The lazy see an obstacle in every opportunity. They can’t hold down a job – but there’s always a good excuse. The hours are too long, it pays too little, the work’s too hard, people are too demanding – they have all kinds of excuses. And if you don’t like any of those excuses, the lazy always have more. Heard the one about the lion? ‘The lazy man says, “There is a lion outside! If I go outside, I might be killed!”‘ (Proverbs 22:13 NLT). Even the most extreme, unlikely possibility becomes an excuse to not work. Thomas Edison – a pretty good example of an anti-sluggard – said, ‘Opportunity is missed by most people because it comes dressed in overalls and looks like work.’ Even when God sent Jesus, He still gave us a part to play: the apostles were to act to spread His kingdom. They worked just as hard whether things were good or they were being persecuted. But to the Proverbs’ sluggard, it’s always too hot or too cold, too wet or too dry. ‘The lazy man will not plough because of winter.’ If lazy people just harmed themselves it would be one thing, but they hurt everybody else too. ‘A lazy person is as bad as someone who destroys things’ (Proverbs 18:9 NLT). Chuck Swindoll says: ‘That word “destroys” pulsates with liabilities. A lazy employee doesn’t simply hold an organisation back; he destroys its motivation and drive. A lazy player doesn’t just weaken the team; he destroys its spirit and diminishes its will to win. Before long, everyone must do more to compensate for the sluggard’s negative influence.’
Acts 18-19; Mark 4:35-41; Ps 7:10-17; Prov 11:7-9
Proverbs 20:4 NKJV
The sluggard sees an obstacle in every opportunity. Though he can’t hold down a job, there’s always a good excuse. The hours are too long, the pay is too little, the work is too hard, people are too demanding – take your pick. And don’t worry, if you don’t like any of those excuses the sluggard has plenty more. Have you heard the one about the lion? Solomon writes, “The lazy man says, ‘There is a lion outside! I shall be slain in the streets!'” (Proverbs 22:13 NKJV). Thomas Edison, the epitome of a worker and the antithesis of a sluggard, said, “Opportunity is missed by most people because it comes dressed in overalls and looks like work.” A sluggard is never without an excuse. It’s always too hot or too cold, too wet or too dry to work. “The lazy man will not plow because of winter.” If sluggards harmed only themselves it would be one thing, but they hurt everybody else too. “He who is slothful in his work is a brother to him who is a great destroyer” (Proverbs 18:9 NKJV). Chuck Swindoll says: “That word ‘destroys’ pulsates with liabilities. A lazy employee doesn’t simply hold an organization back; he destroys its motivation and drive. A lazy player doesn’t just weaken the team; he destroys its spirit and diminishes its will to win. A lazy pastor doesn’t merely limit a church, he destroys its enthusiasm, its passion to win souls and meet needs. Before long, everyone must do more to compensate for the sluggard’s negative influence.” So again, the word for you today is: Don’t be a sluggard!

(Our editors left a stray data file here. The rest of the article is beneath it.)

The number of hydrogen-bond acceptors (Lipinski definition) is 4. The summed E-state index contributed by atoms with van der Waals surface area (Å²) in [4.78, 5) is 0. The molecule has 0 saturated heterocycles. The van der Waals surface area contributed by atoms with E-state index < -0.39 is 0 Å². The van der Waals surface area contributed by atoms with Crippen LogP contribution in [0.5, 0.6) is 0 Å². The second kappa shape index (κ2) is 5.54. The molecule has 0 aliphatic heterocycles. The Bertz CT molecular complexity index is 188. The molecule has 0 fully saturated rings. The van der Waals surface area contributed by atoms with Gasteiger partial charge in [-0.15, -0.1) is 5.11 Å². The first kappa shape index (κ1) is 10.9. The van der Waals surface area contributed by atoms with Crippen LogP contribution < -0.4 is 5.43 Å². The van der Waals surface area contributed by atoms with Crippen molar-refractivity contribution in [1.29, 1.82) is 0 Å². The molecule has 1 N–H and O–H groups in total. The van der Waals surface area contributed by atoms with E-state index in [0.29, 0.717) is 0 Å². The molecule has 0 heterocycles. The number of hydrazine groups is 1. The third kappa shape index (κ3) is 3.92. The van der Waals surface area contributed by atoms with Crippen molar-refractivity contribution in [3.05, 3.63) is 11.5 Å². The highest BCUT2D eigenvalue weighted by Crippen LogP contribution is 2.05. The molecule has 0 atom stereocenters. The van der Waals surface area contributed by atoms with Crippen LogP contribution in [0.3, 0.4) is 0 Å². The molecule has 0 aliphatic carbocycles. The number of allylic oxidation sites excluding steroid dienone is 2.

Soul food: Acts 18-19; Mark 4:35-41; Ps 7:10-17; Prov 11:7-9
Proverbs 6:6 NKJV
What exactly is a sluggard? Robert Hicks says, “Feeling we’re entitled to things without being willing to do the necessary labor to obtain them makes us a society of sluggards.” There’s one thing you’ll never convince the sluggard of: that he’s a sluggard. “The lazy man is wiser in his own eyes than seven men who can answer sensibly” (Proverbs 26:16 NKJV). Even if seven wise men tell him he’s lazy, he will not admit it – no matter if he’s outnumbered seven to one. You can tell a sluggard, but you can’t tell him much. “The desire of the lazy man kills him, for his hands refuse to labor” (Proverbs 21:25 NKJV). A sluggard’s two favorite words are “one day.” You can hear him or her saying, “One day I’m going to hit it big.” Or, “One day I’m going to own my own business.” Or, “One day I’m going to…” (You fill in the blank)! He or she always has an excuse as to why they can’t work. That’s the meaning of Solomon’s statement: “The way of the lazy man is like a hedge of thorns, but the way of the upright is a highway” (Proverbs 15:19 NKJV). When the sluggard looks out the front door of life, he doesn’t see a highway of opportunity, he only sees one big briar patch. Benjamin Franklin was right when he said, “I never knew a man who was good at making excuses, who was good at anything else.” Bottom line: The sluggard would rather make an excuse than make a living. So the word for you today is: Don’t be a sluggard!
Soul food: Acts 14-15; Mark 4:21-29; Ps 16; Prov 11:1-2